A child who has a strong relationship with Mom during preschool years tends to form closer friendships in grade school, finds a new study that also indicates why.
"In a secure, emotionally open mother-child relationship, children develop a more positive, less biased understanding of others, which then promotes more positive friendships during the early school years," said researcher Nancy McElwain of the University of Illinois.
Scientists have known about the link between attachment with the mother and a child's resulting friendship quality, but they haven't fully understood why.
McElwain and colleagues studied data on 1,071 children from the National Institute of Child Health and Human Development Study of Early Child Care and Youth Development. Researchers assessed mother-child attachment at age three. They also assessed how openly mothers and children acknowledged and communicated about their emotions when the child was four and a half.
At four and a half years and again in first grade, children were assessed for language ability and how hostile they tended to be in reacting to playground social situations. Also, mothers and teachers were asked to report on the child's general peer competence in first grade and the quality of the child's relationship with his or her closest friend in third grade.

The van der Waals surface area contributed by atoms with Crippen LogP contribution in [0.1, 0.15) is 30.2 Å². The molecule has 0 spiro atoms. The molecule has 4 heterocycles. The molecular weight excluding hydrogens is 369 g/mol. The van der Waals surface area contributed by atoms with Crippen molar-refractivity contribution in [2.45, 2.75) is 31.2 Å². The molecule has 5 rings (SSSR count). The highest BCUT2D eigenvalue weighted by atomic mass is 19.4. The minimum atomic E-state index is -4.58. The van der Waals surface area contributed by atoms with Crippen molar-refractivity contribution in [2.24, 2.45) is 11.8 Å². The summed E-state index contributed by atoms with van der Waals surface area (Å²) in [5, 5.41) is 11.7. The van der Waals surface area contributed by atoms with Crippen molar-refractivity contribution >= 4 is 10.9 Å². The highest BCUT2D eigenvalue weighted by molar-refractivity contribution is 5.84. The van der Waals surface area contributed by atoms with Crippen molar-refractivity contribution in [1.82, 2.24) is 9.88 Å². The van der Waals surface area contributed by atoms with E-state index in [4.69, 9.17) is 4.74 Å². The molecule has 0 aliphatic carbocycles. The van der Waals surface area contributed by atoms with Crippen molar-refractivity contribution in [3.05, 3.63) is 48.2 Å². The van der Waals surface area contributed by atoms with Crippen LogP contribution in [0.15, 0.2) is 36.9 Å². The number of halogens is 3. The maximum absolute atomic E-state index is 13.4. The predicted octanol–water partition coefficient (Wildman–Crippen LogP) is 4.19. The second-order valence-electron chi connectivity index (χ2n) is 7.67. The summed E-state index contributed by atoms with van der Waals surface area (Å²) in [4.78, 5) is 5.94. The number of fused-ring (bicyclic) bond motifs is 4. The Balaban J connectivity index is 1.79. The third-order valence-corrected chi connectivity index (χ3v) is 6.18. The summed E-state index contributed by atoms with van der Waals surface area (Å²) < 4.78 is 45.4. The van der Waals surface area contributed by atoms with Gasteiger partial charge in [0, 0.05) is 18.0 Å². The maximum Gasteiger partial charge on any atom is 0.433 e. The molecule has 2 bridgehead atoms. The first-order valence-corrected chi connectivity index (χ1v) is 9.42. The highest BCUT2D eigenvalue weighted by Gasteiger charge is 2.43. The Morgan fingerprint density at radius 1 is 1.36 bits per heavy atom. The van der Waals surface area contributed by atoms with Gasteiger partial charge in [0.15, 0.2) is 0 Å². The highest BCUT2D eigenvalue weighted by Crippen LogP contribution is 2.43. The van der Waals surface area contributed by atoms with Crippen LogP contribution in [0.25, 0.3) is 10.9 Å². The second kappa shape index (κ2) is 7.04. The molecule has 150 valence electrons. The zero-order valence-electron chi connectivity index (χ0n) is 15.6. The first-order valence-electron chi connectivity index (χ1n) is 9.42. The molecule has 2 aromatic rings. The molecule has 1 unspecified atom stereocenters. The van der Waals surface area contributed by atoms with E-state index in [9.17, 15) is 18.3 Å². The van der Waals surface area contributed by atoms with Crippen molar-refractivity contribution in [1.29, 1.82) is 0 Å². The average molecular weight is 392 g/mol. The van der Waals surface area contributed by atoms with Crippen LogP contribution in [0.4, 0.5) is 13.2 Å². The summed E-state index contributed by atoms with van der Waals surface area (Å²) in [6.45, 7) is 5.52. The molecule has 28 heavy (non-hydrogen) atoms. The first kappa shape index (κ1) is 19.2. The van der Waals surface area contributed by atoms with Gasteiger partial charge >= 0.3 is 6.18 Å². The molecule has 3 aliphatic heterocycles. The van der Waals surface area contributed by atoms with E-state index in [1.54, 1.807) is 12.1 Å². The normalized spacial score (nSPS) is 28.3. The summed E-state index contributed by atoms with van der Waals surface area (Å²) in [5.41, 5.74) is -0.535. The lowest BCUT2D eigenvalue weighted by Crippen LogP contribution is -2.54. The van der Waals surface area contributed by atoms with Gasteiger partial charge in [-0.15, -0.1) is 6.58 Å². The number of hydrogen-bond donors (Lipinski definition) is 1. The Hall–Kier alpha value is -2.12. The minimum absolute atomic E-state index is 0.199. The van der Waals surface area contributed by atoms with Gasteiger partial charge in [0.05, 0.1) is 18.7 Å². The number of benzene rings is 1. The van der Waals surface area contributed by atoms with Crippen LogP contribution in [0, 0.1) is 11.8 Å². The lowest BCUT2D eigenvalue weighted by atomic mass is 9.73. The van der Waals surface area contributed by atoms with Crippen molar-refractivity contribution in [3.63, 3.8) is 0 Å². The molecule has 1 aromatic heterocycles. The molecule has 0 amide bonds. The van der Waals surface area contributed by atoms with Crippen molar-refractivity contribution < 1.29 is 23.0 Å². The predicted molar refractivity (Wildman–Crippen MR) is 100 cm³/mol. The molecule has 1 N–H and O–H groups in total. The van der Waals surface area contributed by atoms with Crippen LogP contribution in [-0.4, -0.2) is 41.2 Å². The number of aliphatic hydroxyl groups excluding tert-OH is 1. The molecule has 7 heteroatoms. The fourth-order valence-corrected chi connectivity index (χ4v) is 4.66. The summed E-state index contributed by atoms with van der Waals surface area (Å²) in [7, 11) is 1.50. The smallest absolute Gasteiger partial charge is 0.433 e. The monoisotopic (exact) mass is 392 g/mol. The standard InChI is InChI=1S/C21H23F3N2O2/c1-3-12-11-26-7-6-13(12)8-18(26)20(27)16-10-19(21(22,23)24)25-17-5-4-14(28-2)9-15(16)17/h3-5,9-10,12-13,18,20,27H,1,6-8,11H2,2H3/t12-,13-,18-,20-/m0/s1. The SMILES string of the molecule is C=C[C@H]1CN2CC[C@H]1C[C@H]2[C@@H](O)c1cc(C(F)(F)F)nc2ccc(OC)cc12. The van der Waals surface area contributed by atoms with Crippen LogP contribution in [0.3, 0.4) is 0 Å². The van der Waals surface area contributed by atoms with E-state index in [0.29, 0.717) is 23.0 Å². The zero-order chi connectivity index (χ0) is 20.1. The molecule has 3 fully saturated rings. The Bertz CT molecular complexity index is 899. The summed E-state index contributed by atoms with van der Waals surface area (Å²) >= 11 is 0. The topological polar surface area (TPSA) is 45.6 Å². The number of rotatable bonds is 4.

Children who were securely attached to Mom at age three showed more open emotional communication with mothers and better language ability at four and a half.
"Open emotional communication in turn predicted fewer hostile attributions at first grade, which predicted greater teacher-reported friendship quality at third grade," McElwain explained. "This finding suggests that the way children interpret other people's behavior may begin to develop in the context of early relationships in the family, and these interpretations may be important for a child's ability to get along with friends later on.
Also, open emotional communication and language ability at age four and a half was related to mother- and teacher-reported friendship quality via the child's general peer competence in first grade.
"When kids feel comfortable talking about their emotions, especially their negative emotions, it increases their social competence with classmates and leads to closer friendships," she said.
The findings were detailed in the journal Child Development.